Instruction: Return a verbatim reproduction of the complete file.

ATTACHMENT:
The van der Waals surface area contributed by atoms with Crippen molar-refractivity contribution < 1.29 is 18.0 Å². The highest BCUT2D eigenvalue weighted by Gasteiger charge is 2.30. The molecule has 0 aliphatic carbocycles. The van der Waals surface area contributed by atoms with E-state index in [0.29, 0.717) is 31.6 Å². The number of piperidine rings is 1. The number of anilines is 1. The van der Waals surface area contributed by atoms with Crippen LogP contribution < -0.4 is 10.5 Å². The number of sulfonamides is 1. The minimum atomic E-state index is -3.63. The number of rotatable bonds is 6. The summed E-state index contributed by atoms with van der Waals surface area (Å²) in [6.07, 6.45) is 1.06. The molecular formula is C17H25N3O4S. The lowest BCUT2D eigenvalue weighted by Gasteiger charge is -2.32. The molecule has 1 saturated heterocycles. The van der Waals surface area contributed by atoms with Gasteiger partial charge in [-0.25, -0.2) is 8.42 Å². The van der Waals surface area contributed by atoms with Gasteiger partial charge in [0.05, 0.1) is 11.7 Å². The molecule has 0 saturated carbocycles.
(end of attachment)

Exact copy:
The van der Waals surface area contributed by atoms with Crippen molar-refractivity contribution < 1.29 is 18.0 Å². The highest BCUT2D eigenvalue weighted by Gasteiger charge is 2.30. The molecule has 0 aliphatic carbocycles. The van der Waals surface area contributed by atoms with E-state index in [0.29, 0.717) is 31.6 Å². The number of piperidine rings is 1. The number of anilines is 1. The van der Waals surface area contributed by atoms with Crippen LogP contribution < -0.4 is 10.5 Å². The number of sulfonamides is 1. The minimum atomic E-state index is -3.63. The number of rotatable bonds is 6. The summed E-state index contributed by atoms with van der Waals surface area (Å²) in [6.07, 6.45) is 1.06. The molecular formula is C17H25N3O4S. The lowest BCUT2D eigenvalue weighted by Gasteiger charge is -2.32. The molecule has 1 saturated heterocycles. The van der Waals surface area contributed by atoms with Gasteiger partial charge in [-0.25, -0.2) is 8.42 Å². The van der Waals surface area contributed by atoms with Gasteiger partial charge in [0.05, 0.1) is 11.7 Å². The molecule has 0 saturated carbocycles.